A standing ovation to you Ms. Verna Day-Jones. You were a pioneer, a mentor to hundreds of African American actors, a community and civil rights activist, a wife and mother, a diva, and a realtrooper to the very end.

Below are the arrangements.

Vaughn C. Greene Funeral Services
8728 Liberty Road Randallstown,
MD 21133 (410) 655-0015

Saturday, October 10, 2009 12 noon - 5:00 PM and
Sunday, October 11, 2009 12 noon - 8:00 PM

Douglas Memorial Community Church
1325 Madison Avenue
Baltimore, MD 21217 (410) 523-1700

Monday, October 12, 2009
Wake: 10:00 am
Funeral: 11:00 am

Condolences can be sent to:

Ms Stephanie Carter (Daughter)
2508 Oakley Avenue
Baltimore, MD 21215


Romaine Dorsey (SAG Member)

-Info from DavidAlexanderGroup

Thursday, October 8, 2009

Marlon Wayans in talks to play Richard Pryor

Pryor role in new biopic after Eddie Murphy dropped out
BY Robert Dominguez

Thursday, October 8th 2009

Comic actor Marlon Wayans' (above left) next screen role could turn out to be portraying a real-life comedy icon. reports that Wayans is in talks to play Richard Pryor,(above right) the groundbreaking comedian whose troubled life will be depicted in an upcoming biopic, "Richard Pryor: Is it Something I Said."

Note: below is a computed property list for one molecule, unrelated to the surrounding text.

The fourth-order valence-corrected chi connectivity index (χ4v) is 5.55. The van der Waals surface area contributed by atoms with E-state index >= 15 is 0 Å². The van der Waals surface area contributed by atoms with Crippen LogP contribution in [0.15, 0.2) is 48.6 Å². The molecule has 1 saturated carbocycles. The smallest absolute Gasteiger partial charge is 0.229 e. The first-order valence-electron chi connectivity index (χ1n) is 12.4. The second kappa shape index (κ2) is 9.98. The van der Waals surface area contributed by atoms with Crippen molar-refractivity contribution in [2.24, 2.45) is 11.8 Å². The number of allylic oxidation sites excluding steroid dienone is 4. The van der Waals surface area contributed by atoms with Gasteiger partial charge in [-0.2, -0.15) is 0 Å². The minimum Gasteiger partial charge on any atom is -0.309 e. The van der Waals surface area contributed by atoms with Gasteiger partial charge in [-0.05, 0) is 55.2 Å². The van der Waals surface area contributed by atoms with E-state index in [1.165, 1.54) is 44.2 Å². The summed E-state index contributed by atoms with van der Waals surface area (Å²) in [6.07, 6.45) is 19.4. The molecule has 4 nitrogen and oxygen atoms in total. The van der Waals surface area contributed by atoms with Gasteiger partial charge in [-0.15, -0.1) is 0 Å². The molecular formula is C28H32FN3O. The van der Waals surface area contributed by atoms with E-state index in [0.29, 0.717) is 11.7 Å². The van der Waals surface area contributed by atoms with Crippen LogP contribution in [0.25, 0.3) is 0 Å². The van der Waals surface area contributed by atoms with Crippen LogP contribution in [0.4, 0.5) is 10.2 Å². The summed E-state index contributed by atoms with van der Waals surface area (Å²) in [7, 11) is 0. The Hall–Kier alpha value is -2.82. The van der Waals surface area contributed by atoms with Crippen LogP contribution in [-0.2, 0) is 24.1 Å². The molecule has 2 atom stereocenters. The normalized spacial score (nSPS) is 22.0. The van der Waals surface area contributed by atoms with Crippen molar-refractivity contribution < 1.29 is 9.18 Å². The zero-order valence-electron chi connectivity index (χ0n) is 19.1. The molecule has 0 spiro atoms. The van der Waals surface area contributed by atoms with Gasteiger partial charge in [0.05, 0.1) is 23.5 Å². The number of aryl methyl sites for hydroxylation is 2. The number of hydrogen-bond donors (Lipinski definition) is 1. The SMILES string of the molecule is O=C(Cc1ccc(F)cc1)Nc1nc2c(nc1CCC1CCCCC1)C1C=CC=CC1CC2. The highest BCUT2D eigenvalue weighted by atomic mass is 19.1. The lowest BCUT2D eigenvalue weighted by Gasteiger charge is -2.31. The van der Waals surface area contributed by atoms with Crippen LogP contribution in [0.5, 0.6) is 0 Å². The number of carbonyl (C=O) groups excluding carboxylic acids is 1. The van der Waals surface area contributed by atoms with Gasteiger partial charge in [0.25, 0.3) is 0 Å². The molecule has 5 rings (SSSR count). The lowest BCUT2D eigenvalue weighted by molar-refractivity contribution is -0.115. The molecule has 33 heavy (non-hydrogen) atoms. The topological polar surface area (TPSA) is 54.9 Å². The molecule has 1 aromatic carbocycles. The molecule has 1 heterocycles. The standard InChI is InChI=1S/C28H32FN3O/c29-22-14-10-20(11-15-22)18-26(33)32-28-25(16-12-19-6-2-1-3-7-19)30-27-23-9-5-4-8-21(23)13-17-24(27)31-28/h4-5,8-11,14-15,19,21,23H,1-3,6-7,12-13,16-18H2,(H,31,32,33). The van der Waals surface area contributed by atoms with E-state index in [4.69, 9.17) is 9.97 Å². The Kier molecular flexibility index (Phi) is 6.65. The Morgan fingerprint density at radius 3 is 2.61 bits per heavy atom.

Wayans is reportedly being considered for the part after fellow funnyman Eddie Murphy dropped out of negotiations early on. The film was written and will be directed by Bill Condon of "Dreamgirls," who originally shopped it as a vehicle for Murphy.

Sources told that Wayans, best known for such over-the-top comedy films as the "Scary Movie" franchise and "White Chicks," impressed producers in a 13-minute screen test in which he "transforms into Pryor."

The Pryor project, scheduled to begin shooting in the spring, is being made by Sony Pictures and Adam Sandler's production company. reports that Sandler is considering playing a small role as Pryor's first agent.

Budgeted at about $20 million, the movie will cover Pryor's controversial life and career as a raunchy standup, beloved movie star and troubled drug addict who famously set himself on fire while freebasing cocaine.

Pryor died in 2005 at age 65 after a series of health problems, including multiple sclerosis.

Cool Black's Mad Commentary: I think Marlon is one of the most (if not THE most) talented of the vast Wayans clan. I've seen him do drama (Requiem for a Dream) and he was pretty good. I would like to see what he does with the role.